When the rebel war broke out in 1991, many churches suffered by the burning of church structures. Lang (2000) cites twenty-two Lutheran churches burnt down. The United Methodist News Service put the destruction of United Methodist properties at a significant number of churches, parsonages, secondary and primary schools and clinics. Almost every denomination has its own story to tell. The Anglicans are still mourning the burning down of their cathedral, the Holy Trinity Church, at Kissy Road, Freetown which is still under reconstruction. When the Christ Apostolic Church lost its fine structure at Priscilla Street, many doubt whether any reconstructed building would resemble the original. In terms of poverty “homes were looted and vandalized, towns and villages burned down and many institutions – including churches and schools were destroyed” (United Methodist Service 1998, 1).

In 1992, the National Provisional Ruling Council (N.P.R.C) overthrew the government of J.S. Momoh and ruled for four years. Within the last four months of its rule, a palace coup was staged by Maada Bio who replaced the then Chairman, Valentine Strasser. Although there was a slight improvement in the economy, the rule of the N.P.R.C. was tainted with blood as some opponents were murdered.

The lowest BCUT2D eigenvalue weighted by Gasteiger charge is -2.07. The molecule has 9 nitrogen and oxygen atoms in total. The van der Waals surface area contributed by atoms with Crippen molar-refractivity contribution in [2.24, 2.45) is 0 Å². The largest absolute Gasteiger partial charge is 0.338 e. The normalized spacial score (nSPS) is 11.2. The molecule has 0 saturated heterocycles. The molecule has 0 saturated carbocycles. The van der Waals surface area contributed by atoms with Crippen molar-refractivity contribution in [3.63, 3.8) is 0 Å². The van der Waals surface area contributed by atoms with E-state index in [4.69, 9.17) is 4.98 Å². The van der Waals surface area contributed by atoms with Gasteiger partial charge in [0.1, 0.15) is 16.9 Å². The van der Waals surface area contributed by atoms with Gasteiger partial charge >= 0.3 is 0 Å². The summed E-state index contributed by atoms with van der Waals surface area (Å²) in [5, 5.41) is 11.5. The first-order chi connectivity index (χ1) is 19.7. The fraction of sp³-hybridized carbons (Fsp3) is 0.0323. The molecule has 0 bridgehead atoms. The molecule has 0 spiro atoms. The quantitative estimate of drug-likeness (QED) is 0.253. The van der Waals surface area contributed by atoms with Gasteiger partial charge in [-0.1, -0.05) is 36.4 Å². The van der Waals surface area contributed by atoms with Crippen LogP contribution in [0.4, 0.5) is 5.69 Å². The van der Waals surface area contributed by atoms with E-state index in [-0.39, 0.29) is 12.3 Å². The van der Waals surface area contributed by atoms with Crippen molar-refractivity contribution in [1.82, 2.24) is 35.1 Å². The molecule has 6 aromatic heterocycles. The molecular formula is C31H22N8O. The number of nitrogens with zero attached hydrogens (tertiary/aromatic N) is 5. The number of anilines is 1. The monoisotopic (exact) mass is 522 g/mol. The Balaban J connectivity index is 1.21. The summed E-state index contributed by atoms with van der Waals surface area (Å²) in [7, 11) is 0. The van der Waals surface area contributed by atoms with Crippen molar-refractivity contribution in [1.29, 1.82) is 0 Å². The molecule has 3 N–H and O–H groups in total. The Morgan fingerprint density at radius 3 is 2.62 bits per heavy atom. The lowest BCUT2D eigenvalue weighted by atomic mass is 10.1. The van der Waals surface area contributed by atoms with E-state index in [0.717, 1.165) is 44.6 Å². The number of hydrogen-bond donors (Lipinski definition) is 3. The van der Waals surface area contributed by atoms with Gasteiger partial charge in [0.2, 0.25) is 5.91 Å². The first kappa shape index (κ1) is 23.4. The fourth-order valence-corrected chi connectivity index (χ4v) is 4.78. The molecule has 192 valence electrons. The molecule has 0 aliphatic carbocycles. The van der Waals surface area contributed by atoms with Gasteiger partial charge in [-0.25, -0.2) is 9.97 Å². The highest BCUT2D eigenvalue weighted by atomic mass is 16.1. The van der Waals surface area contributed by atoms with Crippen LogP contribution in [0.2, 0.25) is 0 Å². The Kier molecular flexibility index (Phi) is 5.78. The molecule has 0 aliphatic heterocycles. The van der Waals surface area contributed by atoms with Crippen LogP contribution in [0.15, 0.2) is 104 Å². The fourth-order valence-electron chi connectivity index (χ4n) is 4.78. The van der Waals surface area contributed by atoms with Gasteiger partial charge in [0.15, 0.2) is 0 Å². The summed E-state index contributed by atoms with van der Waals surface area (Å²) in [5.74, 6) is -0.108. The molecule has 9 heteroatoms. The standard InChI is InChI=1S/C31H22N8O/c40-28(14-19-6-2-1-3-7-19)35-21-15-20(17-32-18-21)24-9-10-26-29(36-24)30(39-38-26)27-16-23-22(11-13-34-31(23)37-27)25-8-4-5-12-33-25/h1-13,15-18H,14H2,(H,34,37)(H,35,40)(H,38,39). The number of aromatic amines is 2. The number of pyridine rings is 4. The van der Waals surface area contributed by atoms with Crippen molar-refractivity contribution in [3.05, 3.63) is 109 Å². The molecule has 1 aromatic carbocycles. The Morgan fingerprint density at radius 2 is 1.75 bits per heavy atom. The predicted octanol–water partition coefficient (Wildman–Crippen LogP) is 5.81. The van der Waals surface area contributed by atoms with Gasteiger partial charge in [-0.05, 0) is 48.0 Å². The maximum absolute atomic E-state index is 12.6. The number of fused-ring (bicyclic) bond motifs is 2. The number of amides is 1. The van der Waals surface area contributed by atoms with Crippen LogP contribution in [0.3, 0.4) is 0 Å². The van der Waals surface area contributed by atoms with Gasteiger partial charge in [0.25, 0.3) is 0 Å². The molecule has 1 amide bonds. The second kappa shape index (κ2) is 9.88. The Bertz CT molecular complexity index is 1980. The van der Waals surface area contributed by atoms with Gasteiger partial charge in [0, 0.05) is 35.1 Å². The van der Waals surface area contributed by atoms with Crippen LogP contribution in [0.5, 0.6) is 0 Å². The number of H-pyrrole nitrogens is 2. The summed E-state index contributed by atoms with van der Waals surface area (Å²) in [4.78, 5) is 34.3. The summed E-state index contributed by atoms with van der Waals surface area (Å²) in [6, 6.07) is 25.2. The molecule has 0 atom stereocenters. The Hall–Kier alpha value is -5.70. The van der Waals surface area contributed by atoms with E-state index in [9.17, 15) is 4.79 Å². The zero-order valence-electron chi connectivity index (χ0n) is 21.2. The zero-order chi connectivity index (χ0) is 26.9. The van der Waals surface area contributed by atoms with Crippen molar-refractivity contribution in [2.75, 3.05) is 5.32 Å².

Hope was restored in Sierra Leone when the Sierra Leone People’s Party (S.L.P.P.) won the general elections in 1996. Within a year of its rule, there was a significant improvement in the economy. Things fell apart again when the rebels (who started their systematic destruction of the country in 1991) successfully staged a coup which ousted the democratically elected government of Ahmed Tejan Kabba in 1997, instituting a reign of terror. The juntu was responsible for some of the gravest abuses of human rights the world has ever seen. The church was divided during this era. Some believed that no God sent leader could be so ruthless and others believed that it was the road to eventual freedom. Although this regime was ousted when the Nigerian-led West African intervention force attacked in February 1998, a significant proportion of those who suffered were the innocent civilians, including a large number of Christians. Churches, schools and colleges were completed destroyed. The restored civilian government of Ahmed Tejan Kabba was still gathering the broken pieces when the rebels struck again on January 6 1999 and held the capital city, Freetown under siege for about a month until they were pushed out again by the intervention force. Some civilians went to the polls in 2002 with an acrimonious spirit against Christian leaders who aggravated the sufferings of the innocent masses rather than giving a helping hand. A case in point is the leader of the Armed Forces Revolutionary Council, Johnny Paul Koroma, who claimed to be a born again Christian. When university students demonstrated against the injustices of the military regime, they were ruthlessly beaten and raped. President Ahmed Tejan Kabba was re-elected in 2002. Realistically, even this government has done very little to improve the lives of the populace.